The honor of greatest earthquake of all time goes to the 1960 Chile
earthquake because scientists were able to 'catch this one on tape'.
In other words, there have been a lot of really big earthquakes throughout
human history (and even greater ones before we came on the scene),
but this one they were able to measure, record and verify its ground
motion strength. The instruments that seismologists use to measure
earthquake magnitudes are designed to detect the amount of energy
released by the movement of the ground during a quake. In the case
of the Chile earthquake, the amount of energy released during the
quake, not the number of human deaths and damage to structures, earned
it the title of greatest. This earthquake was
the largest ever instrumentally recorded. It measured a 9.5 on
the Moment Magnitude (Mw) scale, but registered only an 8.5 on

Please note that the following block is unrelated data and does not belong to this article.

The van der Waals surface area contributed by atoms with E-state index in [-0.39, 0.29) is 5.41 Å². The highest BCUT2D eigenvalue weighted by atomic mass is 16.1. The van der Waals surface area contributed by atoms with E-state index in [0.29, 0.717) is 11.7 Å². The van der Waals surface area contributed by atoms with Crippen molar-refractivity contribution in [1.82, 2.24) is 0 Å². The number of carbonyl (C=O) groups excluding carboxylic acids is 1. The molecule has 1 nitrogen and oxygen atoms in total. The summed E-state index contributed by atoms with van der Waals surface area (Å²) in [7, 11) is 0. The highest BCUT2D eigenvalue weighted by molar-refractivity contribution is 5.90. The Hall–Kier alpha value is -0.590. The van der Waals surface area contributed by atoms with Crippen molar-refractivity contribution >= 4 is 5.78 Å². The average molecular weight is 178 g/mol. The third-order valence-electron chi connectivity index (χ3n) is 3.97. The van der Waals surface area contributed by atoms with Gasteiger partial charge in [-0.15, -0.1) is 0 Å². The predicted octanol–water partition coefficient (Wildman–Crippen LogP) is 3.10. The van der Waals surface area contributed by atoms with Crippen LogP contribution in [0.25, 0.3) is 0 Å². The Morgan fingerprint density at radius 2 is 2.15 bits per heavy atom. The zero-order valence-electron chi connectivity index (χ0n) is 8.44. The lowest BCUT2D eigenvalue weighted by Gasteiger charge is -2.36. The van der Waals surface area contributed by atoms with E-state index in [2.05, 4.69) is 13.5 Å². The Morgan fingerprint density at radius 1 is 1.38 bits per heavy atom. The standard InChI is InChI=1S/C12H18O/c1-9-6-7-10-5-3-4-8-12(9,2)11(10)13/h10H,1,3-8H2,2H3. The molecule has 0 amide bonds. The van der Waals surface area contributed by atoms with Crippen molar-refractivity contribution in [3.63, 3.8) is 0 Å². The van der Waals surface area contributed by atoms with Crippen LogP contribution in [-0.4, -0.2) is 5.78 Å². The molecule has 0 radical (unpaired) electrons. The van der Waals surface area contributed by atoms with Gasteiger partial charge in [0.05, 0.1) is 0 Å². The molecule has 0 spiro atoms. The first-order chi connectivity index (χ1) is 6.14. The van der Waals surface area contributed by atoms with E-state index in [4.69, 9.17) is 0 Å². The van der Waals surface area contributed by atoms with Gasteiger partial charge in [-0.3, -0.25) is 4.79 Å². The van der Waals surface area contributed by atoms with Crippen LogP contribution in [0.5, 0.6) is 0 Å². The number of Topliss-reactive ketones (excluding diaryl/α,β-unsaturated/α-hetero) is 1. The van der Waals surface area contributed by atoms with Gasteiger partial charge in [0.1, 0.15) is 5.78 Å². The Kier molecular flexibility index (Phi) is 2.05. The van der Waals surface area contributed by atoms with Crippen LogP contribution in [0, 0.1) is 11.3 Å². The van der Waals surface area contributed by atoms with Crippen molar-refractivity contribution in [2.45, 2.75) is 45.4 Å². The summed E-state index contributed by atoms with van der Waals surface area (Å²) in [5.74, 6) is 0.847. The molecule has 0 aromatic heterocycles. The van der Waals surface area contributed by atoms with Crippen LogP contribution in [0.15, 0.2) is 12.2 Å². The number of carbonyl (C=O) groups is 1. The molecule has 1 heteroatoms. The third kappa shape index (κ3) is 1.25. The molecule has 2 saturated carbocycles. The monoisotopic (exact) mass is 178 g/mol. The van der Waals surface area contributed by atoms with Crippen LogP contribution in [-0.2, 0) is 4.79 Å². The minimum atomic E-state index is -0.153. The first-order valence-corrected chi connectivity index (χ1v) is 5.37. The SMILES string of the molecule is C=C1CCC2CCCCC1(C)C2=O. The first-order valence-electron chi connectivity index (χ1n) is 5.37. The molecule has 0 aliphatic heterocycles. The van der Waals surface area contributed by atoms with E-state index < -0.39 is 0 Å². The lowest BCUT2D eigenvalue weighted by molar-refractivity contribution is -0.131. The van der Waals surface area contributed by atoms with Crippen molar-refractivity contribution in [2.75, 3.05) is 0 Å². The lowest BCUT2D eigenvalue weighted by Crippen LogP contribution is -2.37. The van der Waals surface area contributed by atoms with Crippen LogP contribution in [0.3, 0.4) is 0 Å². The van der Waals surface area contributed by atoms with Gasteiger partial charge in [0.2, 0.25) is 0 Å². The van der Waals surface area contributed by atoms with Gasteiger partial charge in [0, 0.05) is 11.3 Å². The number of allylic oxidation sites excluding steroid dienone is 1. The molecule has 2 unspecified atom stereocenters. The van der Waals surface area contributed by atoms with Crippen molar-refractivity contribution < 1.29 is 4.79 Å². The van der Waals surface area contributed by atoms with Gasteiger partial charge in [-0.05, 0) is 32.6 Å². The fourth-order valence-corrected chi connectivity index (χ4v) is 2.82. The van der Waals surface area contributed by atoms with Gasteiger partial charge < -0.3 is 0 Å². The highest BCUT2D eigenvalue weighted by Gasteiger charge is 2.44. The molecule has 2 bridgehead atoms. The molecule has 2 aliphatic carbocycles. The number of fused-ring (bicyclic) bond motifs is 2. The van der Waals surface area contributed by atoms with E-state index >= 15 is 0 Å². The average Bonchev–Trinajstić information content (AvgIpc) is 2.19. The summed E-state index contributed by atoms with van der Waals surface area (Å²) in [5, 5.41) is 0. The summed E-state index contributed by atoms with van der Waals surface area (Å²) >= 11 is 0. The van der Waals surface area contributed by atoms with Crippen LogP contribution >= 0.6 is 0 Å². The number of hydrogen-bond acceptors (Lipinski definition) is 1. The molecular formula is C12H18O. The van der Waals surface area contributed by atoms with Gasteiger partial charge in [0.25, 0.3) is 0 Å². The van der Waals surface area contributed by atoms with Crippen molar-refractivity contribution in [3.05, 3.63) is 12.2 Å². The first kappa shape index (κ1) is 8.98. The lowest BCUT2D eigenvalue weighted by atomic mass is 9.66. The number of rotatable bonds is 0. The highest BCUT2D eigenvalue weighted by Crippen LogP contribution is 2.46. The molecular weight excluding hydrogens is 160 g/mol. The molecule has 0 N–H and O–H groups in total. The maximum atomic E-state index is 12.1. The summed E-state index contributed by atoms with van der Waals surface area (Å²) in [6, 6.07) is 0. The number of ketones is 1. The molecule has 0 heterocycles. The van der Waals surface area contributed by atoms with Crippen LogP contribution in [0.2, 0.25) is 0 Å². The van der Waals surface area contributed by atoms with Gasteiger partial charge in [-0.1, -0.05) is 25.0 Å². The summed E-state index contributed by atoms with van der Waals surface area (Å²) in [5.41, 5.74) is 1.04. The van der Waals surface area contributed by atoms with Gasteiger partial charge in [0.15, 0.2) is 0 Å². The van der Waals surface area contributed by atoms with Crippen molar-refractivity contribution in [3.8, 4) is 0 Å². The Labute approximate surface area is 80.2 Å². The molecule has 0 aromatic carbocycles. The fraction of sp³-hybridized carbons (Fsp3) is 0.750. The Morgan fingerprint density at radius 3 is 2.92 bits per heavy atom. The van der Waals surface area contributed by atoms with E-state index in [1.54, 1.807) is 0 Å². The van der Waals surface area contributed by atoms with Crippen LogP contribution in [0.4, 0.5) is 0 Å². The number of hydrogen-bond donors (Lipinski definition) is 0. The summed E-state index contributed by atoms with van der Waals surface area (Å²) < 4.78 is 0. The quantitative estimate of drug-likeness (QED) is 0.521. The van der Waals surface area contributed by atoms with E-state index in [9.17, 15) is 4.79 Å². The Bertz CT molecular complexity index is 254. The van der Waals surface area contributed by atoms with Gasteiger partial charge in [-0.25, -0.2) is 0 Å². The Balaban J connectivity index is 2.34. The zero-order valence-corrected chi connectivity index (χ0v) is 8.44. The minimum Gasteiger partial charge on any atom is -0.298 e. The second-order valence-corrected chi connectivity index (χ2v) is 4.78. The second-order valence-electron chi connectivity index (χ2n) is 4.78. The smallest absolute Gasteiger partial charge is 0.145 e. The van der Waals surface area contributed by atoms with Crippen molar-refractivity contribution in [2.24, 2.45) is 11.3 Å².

the Ms scale.
of the earthquake (the point on the earth's surface directly above
the focus of an earthquake) was 60 meters down below the ocean floor
about 100 miles off the coast of Chile out in the Pacific. The nearby
towns of Valdivia and Puerto Montt suffered devastating damage because
of their closeness to the center of such a massive quake. The loss
of human life was not as bad as it could have been because there
were large foreshocks that sent people into the streets talking.
About 30 minutes after
the foreshocks, when the main jolt came, many people were still
outside calming their jitters from the first shock. The buildings
and homes that fell had pretty much vacated. However, damage cost
estimates were over a half billion dollars.